Ultimately, Remus’ wanting to run away from his family is another scene in which JKR tries to show the way marginalization affects and harms people. It’s the scene where she’s most successful with it. Remus’ deep, internalized hatred of himself is actually one of the scenes I find most heartbreaking. I also love how Harry sees through Remus and immediately rejects his offer as soon as he finds out about Tonks’ pregnancy, but also regrets and questions his own harsh treatment of Remus.

 

However, I’m incredibly annoyed by what this storyline does to Tonks. In Order of the Phoenix, she’s a funny, charming, capable witch who becomes more serious due to the consequences of the war in Half-Blood Prince. However, ultimately, what makes Tonks sad and reclusive isn’t even the war or the death of her cousin, it’s primarily unrequited love. When she does get together with Remus, she almost returns to her old self, except for the part where she stops being a capable fighter and instead becomes a fussy girlfriend who protests when her boyfriend wants to recover the body of her dead mentor. As nice as the idea that love fixes everything is, it would’ve been far more realistic if Tonks hadn’t simply returned to her bubbly, energetic self once her relationship with Remus started. The fact that she’s almost entirely absent in Deathly Hallows due to her pregnancy until she dies just adds the cherry on top.

Breaking and Entering and Rescuing

As I mentioned already, Harry, Ron, and Hermione breaking into the Ministry to steal the Horcrux from Umbridge is another one of my favorite scenes of the entire book. The classic “undercover mission going wrong” style also seems to be unfamiliar waters for both JKR and the characters themselves, but it’s fast paced and fun to read. The entire first Horcurx mystery is also another one of those scenes where JKR brings lots of details and characters from previous books back together to form and resolve a new plotline. She once again shows that it’s one of her strengths. On the other hand, it shows how fundamentally unprepared Dumbledore left Harry—the only reason the Trio discovers the Horcrux is because they returned to Grimmauld Place to hide instead of going somewhere else—and how bad JKR is at writing characters that are smarter than she is.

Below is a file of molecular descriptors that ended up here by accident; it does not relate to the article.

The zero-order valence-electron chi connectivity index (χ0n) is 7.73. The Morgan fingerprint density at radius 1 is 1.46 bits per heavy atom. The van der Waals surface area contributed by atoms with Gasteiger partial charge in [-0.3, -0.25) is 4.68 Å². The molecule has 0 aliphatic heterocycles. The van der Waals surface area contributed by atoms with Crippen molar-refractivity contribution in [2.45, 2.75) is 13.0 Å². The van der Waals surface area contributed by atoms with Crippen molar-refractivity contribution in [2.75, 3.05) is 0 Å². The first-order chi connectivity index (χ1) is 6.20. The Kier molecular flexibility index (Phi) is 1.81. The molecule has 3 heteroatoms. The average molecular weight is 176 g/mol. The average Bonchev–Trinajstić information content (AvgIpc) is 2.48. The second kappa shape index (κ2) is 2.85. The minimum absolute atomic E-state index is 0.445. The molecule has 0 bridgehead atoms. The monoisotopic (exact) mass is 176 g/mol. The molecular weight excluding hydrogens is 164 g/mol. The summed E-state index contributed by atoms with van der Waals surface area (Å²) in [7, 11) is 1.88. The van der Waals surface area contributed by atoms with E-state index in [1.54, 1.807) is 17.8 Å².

What I like most about the scenes at the Ministry of Magic, though, is JKR’s portrayal of the Wizarding World turned fascist. It’s pretty clear that she’s done her research on how fascist rule is established within societies and applied it thoroughly to her portrayal of the Ministry of Magic after it is taken over by Voldemort. The way Muggleborns are portrayed as outsiders and a threat to Wizarding society because they are “stealing” magic as justification for their treatment is a prime example of othering and scapegoating that is widespread in right-wing and fascist propaganda.

Another example of classically fascist tactics is Voldemort taking over the press and Hogwarts while making it mandatory to attend to latter. This makes it possible to indoctrinate young witches and wizards. I also like that JKR portrays the majority of wizards and witches as just going along with what’s happening and even trying to profit from it.

One aspect of the break-in at the Ministry that I personally find deeply hilarious is that the Trio spent a month coming up with a plan that partially falls apart because they don’t bother to find out why one of the people they polyjuice themselves into is desperate to go to work. The plan itself is a bit of a mixed bag. As Harry himself realizes, they focused all their planning on getting into the Ministry and spared little thought to what would happen afterwards. Then again, I don’t see how they could have done things differently unless they had reached out to someone inside the Ministry to get insider information, which would have been risky. I also love that Harry’s anger at Umbridge and the injustice of what is happening at the Ministry makes him kick caution to the curb to save the Muggleborns waiting to be tried. It’s a very Harry move, and one of the reasons I love his character so much.

Next time: The Trio starts their very extended camping trip.


Unless Otherwise Noted, Images Courtesy of Scholastic Publishing

Author

  • Claire

    Claire is a student with a focus on English literature and a bit of Linguistics and Anthropology on the side. Harry Potter remains her first and probably most intense obsession, followed by cute animals and caffeine.